Critical Context (Masterplots II: American Fiction Series)
The System of Dante’s Hell appeared under the author’s given (Baraka would say “slave”) name, Everett LeRoi Jones. This is significant, since Baraka’s adoption of a Muslim name just a year later, in 1966, represents one way in which the author has attempted to deal with the difficulty that his novel presents but never resolves. Baraka chose his new name carefully. Imamu signifies a Muslim poet-priest; an honorific title rather than a name per se, it implies that artistic creation is concomitantly a religious act. (Baraka subsequently dropped this title.) Amiri implies a warrior-leader and transcends the “slave name” Jones. Baraka is a gift or blessing—in the author’s case, a conversion from his intellectual Western and Christian background to another intellectual and religious tradition, Eastern and Muslim. His name change therefore implies that Baraka had continued to deal with and, at least on one level, resolve the problem his Narrator considers unsolvable.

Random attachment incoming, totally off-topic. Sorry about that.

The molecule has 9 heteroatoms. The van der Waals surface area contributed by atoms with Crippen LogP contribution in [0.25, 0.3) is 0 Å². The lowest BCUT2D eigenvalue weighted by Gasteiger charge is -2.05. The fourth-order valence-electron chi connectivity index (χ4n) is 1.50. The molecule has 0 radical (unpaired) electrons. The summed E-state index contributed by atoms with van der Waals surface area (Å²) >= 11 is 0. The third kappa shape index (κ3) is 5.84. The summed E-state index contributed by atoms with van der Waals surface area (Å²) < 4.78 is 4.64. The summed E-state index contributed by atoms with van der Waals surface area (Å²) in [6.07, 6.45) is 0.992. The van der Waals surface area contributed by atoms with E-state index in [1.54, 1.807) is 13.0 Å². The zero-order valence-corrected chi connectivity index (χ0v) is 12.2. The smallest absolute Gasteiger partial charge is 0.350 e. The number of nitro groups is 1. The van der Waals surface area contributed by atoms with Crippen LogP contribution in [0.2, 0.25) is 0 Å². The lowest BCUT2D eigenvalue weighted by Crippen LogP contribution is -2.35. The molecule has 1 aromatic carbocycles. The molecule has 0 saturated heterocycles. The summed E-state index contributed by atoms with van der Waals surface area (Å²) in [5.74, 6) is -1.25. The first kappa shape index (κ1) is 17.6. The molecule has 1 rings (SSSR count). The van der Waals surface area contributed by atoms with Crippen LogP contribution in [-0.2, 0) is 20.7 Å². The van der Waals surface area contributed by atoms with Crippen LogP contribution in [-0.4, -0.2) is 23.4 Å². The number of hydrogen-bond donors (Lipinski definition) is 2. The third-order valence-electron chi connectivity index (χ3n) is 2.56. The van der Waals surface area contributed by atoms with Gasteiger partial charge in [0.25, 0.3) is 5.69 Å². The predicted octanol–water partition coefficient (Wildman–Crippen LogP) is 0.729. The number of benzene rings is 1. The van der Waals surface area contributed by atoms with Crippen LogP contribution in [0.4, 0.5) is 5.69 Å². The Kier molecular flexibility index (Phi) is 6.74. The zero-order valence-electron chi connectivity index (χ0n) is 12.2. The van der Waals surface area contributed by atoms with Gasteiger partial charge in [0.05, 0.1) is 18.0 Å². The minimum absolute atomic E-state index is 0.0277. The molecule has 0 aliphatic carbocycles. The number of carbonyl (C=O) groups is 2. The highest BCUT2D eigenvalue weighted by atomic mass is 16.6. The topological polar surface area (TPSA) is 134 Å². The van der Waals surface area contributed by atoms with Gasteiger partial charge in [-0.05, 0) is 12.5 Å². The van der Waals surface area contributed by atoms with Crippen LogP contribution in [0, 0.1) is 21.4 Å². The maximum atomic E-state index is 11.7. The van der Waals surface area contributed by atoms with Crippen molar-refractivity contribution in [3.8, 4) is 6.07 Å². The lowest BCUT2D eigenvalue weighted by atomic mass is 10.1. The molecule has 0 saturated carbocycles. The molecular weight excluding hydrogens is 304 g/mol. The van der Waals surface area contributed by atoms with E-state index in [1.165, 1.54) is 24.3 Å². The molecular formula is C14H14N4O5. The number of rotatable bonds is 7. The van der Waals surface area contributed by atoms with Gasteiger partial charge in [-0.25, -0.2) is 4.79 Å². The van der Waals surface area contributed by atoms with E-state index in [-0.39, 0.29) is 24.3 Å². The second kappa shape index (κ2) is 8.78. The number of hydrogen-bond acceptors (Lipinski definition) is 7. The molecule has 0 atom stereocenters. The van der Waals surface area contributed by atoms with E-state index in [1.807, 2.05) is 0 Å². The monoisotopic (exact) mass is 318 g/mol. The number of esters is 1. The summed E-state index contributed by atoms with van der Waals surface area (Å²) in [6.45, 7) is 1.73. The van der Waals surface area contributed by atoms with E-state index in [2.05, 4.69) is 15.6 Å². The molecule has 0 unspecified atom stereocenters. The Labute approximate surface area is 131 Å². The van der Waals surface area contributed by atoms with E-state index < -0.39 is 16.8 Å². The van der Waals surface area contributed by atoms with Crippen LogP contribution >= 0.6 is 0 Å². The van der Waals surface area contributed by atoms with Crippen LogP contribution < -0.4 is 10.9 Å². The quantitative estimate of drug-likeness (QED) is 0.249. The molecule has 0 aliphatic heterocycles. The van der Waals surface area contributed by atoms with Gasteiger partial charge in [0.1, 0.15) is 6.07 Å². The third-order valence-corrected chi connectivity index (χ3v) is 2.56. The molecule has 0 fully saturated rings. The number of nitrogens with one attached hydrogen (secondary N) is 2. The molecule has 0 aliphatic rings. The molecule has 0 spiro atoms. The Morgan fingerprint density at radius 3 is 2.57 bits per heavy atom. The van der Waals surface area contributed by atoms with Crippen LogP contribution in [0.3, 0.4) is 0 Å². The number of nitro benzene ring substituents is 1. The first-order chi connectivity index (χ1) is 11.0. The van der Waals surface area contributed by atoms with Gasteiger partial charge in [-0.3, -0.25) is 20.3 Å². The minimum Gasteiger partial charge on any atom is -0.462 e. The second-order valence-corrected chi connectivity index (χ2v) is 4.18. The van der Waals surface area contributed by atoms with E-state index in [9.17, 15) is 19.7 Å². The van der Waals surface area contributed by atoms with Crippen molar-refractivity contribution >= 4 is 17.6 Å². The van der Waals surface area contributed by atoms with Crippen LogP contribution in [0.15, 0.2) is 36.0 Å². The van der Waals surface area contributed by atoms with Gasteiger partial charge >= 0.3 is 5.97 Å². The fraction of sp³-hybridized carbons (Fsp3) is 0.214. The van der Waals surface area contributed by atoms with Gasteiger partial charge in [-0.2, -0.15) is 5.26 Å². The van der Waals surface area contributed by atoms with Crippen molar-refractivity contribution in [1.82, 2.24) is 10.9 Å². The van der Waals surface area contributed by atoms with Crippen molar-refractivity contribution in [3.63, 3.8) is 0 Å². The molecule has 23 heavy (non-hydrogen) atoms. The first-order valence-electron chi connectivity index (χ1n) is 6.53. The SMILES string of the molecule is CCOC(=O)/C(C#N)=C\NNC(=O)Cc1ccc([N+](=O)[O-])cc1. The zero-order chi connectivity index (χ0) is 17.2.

Baraka’s novel drew considerable fire from critics upon publication. Most considered it largely unreadable; others gave cautious approval to the “fast narratives.” Even so, the book exists, not for its readers, but for its author. It is a work that Baraka had to write, one from the depths of his experience. Though it may seem to its readers at times offensive or outrageous, it is the work of a profoundly original mind, of a man who has seen “the dark night of the soul” and survived.